An Independent Senator has said that Ireland does not have the same obligations to economic migrants as to refugees, saying the country does not have the same duty in terms of provision and protection to those who are not asylum seekers.
Senator Sharon Keogan said that “some of those on the left wing seem to believe that once somebody applies for asylum they are entitled to it, that all persons applying for international protection do so genuinely and that any hesitation on the part of the State to grant them full access and benefits is xenophobic.”
“This is nonsense,” she said. “No country has a duty to accept all asylum seekers who present at its borders. We have a duty to examine applications, appraise them fairly and separate the genuine applicants from the others.”
The Independent Senator said the question as to what constituted a genuine applicant needed to be asked.
Some fine points by Sharon Keogan, clarifying the difference between economic migrants and refugees, and our different duties to each, followed by a quick escape from Roderic O'Gorman, who was apparently called to a vote in the Dáil. pic.twitter.com/ArXscMXzjR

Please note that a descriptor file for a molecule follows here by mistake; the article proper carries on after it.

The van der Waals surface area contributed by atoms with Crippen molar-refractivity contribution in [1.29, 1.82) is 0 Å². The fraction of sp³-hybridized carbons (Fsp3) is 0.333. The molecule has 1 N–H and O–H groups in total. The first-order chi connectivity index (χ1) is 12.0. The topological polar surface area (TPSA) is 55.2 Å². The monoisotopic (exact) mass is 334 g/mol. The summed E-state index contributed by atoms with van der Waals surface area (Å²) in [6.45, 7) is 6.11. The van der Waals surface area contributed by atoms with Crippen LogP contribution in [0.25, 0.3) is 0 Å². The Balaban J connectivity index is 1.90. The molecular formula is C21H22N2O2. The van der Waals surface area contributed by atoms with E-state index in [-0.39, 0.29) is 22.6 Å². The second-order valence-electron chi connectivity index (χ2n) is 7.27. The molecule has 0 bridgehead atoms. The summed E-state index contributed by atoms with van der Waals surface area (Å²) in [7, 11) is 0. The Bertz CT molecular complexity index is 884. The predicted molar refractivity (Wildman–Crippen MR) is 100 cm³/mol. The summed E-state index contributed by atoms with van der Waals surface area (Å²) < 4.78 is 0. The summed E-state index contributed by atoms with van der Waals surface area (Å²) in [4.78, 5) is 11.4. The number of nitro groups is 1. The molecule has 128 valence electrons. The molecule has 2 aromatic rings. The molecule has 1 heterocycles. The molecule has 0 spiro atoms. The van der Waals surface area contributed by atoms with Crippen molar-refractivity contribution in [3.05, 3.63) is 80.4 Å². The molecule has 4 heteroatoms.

— JRD (@JRD0000) February 22, 2023
“When I use the word “genuine”, I do not do so in the strict or official sense. The Department of Justice has a litany of tests which are used in the examination of applications and I will not go into those. I mean to ask what a genuine asylum seeker is in the mind of the public. We might think of someone fleeing war, famine or persecution, someone who has removed themselves or their family from immediate danger or someone who would die, be killed or suffer extreme hardship were they to return. This is generally what the public views as a genuine asylum seeker,” she said.
“However, not all asylum seekers come to our shores fleeing such circumstances. Some come from merely poor countries, in the knowledge that they have a better chance of earning more money and enjoying a higher standard of living in Ireland than they do in their home countries. While these people are technically asylum seekers, they are better described as economic migrants,” she said.